XENIA — According to Ohio Department of Health (ODH), West Nile Virus (WNV) has been detected in a mosquito sample from Greene County.
Greene County Public Health (GCPH) recently received notice from ODH that the positive result came from a pool of mosquitoes in Beavercreek in the neighborhood of N. Fairfield Road, Hanes Road, Kemp Road, and Suburban Drive.
GCPH has been monitoring adult mosquitoes in the surrounding communities.
Jeff Webb, Director of Environmental Health Services, stated, “By monitoring and trapping mosquitoes, it gives us confirmation that the virus is present. Since West Nile Virus has been detected, the community is being advised to protect themselves.”
Staff has been trapping mosquitoes since May and will continue until October, concentrating on human population centers. GCPH planned to spray Aug. 9 evening beginning 30 minutes after sunset extending until midnight in the area where the infected mosquitoes were identified.
WNV is a virus most commonly spread by infected mosquitoes that can lead to severe fever, encephalitis (inflammation of the brain) or meningitis (inflammation of the lining of the brain and spinal cord). The primary carrier in Ohio is the northern house mosquito, Culex pipiens. Mosquitoes become infected when they feed on infected birds. Infected mosquitoes can then spread the virus to humans and other animals when they bite.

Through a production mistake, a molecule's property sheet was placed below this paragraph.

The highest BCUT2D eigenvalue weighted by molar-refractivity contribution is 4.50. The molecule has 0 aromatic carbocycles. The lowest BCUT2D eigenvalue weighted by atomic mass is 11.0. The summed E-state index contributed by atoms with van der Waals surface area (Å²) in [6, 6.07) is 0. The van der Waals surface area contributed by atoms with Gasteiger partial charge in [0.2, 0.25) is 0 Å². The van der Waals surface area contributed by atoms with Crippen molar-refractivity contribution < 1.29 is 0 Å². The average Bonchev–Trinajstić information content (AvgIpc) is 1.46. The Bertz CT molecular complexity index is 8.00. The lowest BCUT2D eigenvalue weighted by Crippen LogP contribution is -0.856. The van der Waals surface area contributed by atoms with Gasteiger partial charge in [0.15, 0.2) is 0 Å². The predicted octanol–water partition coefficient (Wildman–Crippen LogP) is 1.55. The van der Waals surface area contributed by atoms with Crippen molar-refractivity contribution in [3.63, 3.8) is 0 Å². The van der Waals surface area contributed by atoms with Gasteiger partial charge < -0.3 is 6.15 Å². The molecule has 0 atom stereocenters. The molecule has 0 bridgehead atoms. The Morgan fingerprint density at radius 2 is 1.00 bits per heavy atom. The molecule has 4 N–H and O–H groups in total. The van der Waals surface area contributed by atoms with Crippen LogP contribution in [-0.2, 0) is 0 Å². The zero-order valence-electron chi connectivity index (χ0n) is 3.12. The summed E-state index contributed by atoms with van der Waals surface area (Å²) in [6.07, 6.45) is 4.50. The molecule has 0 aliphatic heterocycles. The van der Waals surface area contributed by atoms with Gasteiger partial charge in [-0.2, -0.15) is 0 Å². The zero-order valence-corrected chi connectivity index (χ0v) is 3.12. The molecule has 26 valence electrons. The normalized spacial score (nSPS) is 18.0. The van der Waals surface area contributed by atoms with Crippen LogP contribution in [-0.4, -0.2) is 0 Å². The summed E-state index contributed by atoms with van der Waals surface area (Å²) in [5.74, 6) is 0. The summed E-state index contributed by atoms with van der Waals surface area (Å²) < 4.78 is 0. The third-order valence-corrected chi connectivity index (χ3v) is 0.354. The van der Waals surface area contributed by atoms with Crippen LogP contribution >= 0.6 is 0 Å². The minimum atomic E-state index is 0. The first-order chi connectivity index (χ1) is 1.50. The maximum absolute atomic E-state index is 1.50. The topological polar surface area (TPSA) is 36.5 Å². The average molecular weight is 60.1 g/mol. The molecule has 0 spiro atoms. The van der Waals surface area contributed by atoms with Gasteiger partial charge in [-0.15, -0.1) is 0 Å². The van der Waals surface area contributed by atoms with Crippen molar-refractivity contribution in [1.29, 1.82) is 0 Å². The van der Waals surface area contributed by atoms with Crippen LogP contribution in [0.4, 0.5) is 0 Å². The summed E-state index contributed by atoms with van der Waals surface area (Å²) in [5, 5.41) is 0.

Mosquitoes have been collected using gravid mosquito traps, and then sent to ODH for identification and testing. Information on the total number, the type, and the sex of mosquito (only females spread the virus) have been collected.
GCPH Commissioner Melissa Howell reminds everyone to be aware of their exposure to mosquitoes and to protect themselves by:
1. Eliminating standing pools of water, such as birdbaths, gutters, old tires, unused pools, boats and buckets.
2. Avoid shaded areas where mosquitoes may be resting.
3. Limit outdoor activity during evening hours.
4. Wear protective clothing such as light-colored, long-sleeved shirts and pants.
5. Use insect repellents (those containing DEET can be very effective; follow manufacturers¡¦ usage recommendations).
Public health officials will continue to monitor for mosquitoes by checking for standing water, applying larvacide, trapping and testing mosquitoes, and spraying adulticide if indicated.
For more information about mosquito control or to contact Environmental Health Services, call 937-374-5607.